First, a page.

You will find plenty of variables that will be create on the stack, for example:

CGPoint point = CGPointMake(12.0f,10.0f);

CGPoint is a structure and it’s defined like this on CGGeometry.h from CoreGraphycs.framework:

struct CGPoint {

CGFloat x;

CGFloat y;

typedef struct CGPoint CGPoint;

It’s important to measure if you are going to use objects (vars that point to something that has being allocated on the heap) and, in this case, structures (vars that might be using stack space), or non-objects int,float, char, etc. Allocating objects  can incur on an unnecessary overhead, so chose the right tool for the job in hand.

The first item, is a very well written intro into how objective-c works internally versus other languages, and how you can take advantage of the C language . As it is build upon it, some time should be taken to understand it.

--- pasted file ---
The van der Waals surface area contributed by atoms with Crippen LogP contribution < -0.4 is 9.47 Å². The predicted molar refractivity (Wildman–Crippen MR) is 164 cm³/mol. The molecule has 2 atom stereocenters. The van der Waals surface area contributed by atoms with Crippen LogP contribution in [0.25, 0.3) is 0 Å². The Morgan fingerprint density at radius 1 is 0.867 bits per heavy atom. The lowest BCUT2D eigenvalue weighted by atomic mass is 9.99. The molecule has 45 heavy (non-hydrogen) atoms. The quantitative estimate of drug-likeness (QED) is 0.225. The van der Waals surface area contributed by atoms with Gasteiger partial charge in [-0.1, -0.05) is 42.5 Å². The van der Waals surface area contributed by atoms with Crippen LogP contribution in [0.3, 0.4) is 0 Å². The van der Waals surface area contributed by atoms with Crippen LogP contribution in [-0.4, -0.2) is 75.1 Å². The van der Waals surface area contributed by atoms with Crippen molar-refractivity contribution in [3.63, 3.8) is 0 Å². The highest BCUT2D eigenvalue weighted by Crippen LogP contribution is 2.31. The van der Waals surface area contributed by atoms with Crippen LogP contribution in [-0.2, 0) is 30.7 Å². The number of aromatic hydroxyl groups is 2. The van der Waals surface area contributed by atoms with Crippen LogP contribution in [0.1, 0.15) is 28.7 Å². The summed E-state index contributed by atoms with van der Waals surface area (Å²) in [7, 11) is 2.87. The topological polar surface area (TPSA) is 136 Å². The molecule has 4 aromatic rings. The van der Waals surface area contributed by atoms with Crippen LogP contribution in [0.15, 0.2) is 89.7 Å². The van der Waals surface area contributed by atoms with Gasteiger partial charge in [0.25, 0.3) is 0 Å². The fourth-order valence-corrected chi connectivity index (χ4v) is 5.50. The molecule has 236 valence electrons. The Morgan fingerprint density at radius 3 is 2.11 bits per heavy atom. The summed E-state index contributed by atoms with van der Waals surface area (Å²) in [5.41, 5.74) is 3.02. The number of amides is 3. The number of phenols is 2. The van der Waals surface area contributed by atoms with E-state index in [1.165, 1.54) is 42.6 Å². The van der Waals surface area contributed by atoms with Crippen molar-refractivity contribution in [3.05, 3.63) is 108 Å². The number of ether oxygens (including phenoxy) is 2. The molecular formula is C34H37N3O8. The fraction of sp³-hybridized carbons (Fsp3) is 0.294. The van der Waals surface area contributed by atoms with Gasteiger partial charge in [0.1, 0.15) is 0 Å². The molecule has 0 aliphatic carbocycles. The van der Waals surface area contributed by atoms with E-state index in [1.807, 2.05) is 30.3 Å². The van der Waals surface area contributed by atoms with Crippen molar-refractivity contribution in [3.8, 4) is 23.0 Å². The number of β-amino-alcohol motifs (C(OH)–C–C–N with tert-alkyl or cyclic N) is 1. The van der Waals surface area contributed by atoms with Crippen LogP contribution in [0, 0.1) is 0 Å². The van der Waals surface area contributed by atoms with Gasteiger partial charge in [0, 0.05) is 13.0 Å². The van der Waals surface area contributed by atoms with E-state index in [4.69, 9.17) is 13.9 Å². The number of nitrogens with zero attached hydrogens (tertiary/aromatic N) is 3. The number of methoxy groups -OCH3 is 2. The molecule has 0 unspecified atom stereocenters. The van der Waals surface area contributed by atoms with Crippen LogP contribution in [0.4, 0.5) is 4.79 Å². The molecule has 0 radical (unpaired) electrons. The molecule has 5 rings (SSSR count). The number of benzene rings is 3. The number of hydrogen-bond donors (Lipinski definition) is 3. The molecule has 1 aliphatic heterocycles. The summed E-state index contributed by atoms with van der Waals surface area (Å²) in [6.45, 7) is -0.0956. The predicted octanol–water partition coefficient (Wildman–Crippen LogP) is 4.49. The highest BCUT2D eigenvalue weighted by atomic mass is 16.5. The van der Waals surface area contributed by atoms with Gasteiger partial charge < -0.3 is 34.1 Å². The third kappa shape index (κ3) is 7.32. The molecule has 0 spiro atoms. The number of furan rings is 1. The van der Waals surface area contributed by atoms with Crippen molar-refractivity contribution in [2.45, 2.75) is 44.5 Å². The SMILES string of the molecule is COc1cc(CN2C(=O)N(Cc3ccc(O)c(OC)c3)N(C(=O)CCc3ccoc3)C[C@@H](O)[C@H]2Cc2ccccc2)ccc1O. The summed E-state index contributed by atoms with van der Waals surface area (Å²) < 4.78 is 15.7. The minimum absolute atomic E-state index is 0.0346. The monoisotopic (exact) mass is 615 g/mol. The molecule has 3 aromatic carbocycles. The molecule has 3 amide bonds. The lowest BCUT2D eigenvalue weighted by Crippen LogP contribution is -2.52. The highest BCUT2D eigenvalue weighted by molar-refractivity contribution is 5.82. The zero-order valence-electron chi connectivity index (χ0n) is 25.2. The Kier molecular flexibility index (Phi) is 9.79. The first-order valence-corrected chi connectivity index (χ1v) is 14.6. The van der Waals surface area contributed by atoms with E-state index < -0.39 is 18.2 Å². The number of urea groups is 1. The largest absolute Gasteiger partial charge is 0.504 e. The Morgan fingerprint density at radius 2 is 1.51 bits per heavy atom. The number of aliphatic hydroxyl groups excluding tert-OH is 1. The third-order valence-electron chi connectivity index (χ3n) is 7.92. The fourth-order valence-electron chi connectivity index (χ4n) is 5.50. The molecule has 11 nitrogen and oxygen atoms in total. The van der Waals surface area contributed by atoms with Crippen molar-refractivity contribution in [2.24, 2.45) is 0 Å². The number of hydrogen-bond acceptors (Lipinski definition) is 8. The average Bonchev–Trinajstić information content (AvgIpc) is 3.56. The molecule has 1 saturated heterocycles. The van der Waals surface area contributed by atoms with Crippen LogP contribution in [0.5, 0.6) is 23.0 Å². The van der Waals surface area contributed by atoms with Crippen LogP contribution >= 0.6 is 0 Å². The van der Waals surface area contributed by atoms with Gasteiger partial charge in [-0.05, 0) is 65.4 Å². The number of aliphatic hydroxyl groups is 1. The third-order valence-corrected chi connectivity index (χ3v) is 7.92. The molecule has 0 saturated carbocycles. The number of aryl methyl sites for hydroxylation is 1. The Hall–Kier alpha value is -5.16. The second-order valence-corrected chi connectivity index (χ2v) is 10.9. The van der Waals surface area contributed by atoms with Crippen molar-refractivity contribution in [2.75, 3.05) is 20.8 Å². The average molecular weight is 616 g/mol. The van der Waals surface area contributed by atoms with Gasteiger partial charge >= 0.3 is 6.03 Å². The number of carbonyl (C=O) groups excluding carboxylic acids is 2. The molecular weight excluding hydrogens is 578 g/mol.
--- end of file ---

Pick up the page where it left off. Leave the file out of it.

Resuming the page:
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Effective Objective-c 2.0, by Matt Galloway

Over the next weeks, I will be making a small comment about the new book of Mr. Matt Galloway. This comments will be about each chapter’s item, so we are talking about 52 small posts. I prefer to do so, instead of dissecting 7 chapters. So godspeed!

The goal here is not to, in no way, transcript the book, but to be a guide for me, to study and retain what the book is trying to transmit.